The partnership has recommended that goals be set for the inventory of both rental and home-owned units, with 30 percent of the homes acquired or built to be for owner-occupancy and the rest for rentals.
Another goal would be to bolster financial resources, increasing local funding sources by $20 million a year to invest in community housing and attract additional funding from the private sector and state and federal sources.
Current local funding sources produce about $15 million a year to support creation of affordable housing.
Act upon values
Land for housing is increasingly scarce in Boulder County communities, the draft plan says, and securing land and prioritizing its use for community housing are key requirements to meeting the proposed regional affordable housing inventory goal.
The partnership said in its recent draft plan that while each Boulder County community has already acknowledged affordable housing as a community value in its local comprehensive plan, the partnership is encouraging communities “to act upon those value statements by reviewing and aligning their regulatory processes to create a more favorable environment for community housing.
“Regulatory alignment includes increasing incentives, reducing barriers and creating requirements through annexation and inclusionary housing policies.”
The partnership has reported that increases in home prices in Boulder County have outpaced growth in wages for nearly two decades.
“Across Boulder County, price inflation has pushed over 30,000 homes out of reach for low- to middle-income households since 2000. Vacancy rates are below historic averages and below what is considered a balanced market,” according the recent draft plan.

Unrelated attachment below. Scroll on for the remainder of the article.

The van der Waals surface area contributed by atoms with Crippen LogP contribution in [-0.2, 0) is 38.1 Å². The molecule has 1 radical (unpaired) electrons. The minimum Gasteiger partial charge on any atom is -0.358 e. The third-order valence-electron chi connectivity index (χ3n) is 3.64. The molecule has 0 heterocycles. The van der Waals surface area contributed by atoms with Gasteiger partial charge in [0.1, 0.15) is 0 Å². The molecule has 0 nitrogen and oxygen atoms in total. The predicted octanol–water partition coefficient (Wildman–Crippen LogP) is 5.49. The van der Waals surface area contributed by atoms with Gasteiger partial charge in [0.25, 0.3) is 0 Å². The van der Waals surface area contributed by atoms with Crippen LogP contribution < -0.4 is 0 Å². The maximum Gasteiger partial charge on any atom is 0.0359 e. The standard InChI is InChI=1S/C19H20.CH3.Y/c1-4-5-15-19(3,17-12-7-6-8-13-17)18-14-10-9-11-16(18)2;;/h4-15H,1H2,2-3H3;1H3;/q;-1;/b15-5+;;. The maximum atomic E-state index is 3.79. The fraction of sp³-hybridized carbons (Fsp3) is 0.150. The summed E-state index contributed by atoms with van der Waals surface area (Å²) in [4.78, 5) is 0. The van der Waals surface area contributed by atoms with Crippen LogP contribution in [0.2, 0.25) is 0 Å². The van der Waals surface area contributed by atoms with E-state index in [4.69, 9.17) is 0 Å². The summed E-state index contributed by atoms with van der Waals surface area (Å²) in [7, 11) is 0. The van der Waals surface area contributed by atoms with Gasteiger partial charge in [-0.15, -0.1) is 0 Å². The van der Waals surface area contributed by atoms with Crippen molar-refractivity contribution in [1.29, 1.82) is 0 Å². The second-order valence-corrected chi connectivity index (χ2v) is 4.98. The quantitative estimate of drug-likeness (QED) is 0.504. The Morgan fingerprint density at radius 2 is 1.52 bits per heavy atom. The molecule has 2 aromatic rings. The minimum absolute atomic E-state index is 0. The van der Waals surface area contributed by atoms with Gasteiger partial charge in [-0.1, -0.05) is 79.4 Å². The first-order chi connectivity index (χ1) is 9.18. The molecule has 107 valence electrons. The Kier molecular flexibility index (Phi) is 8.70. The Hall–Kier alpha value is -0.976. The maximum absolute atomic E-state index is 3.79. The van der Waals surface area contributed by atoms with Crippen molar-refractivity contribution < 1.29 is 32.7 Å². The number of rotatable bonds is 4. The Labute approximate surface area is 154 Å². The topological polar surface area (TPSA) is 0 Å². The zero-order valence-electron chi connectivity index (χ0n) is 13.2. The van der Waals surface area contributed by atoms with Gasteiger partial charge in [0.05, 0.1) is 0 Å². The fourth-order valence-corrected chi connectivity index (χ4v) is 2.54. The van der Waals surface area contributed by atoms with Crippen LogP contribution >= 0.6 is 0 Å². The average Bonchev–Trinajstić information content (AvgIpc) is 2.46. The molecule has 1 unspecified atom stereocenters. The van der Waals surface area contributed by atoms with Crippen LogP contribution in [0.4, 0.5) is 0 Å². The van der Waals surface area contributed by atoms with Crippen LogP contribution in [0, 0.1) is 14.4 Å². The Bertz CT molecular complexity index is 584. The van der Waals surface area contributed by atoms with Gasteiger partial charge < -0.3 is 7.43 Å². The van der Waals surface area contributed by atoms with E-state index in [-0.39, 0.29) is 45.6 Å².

Added to that has been a loss of residential homes due to the 2013 flood, which put additional pressure on the housing market, as well as the evolution of major employment centers in the cities of Boulder and Longmont in recent years,” which the plan said “has fueled housing costs by increasing the area’s population.
“And this in turn has deepened transportation challenges as larger numbers of employees seek less expensive housing and are forced to commute longer distances.”
Jim Williams, communications director for Boulder County’s Housing and Human Services Department and a spokesman for the Regional Housing Partnership, said the partnership has made about 40 presentations of its proposed plan to local governments and community and business organizations since last February.
The latest update of the partnership’s draft regional plan is expected to be posted online sometime this coming week, he said.
“The point of the summit is to bring everybody together” from the county’s elected boards and councils, Williams said, for those officeholders to discuss how Boulder County communities “can come together and work collectively” in addressing affordable-housing needs.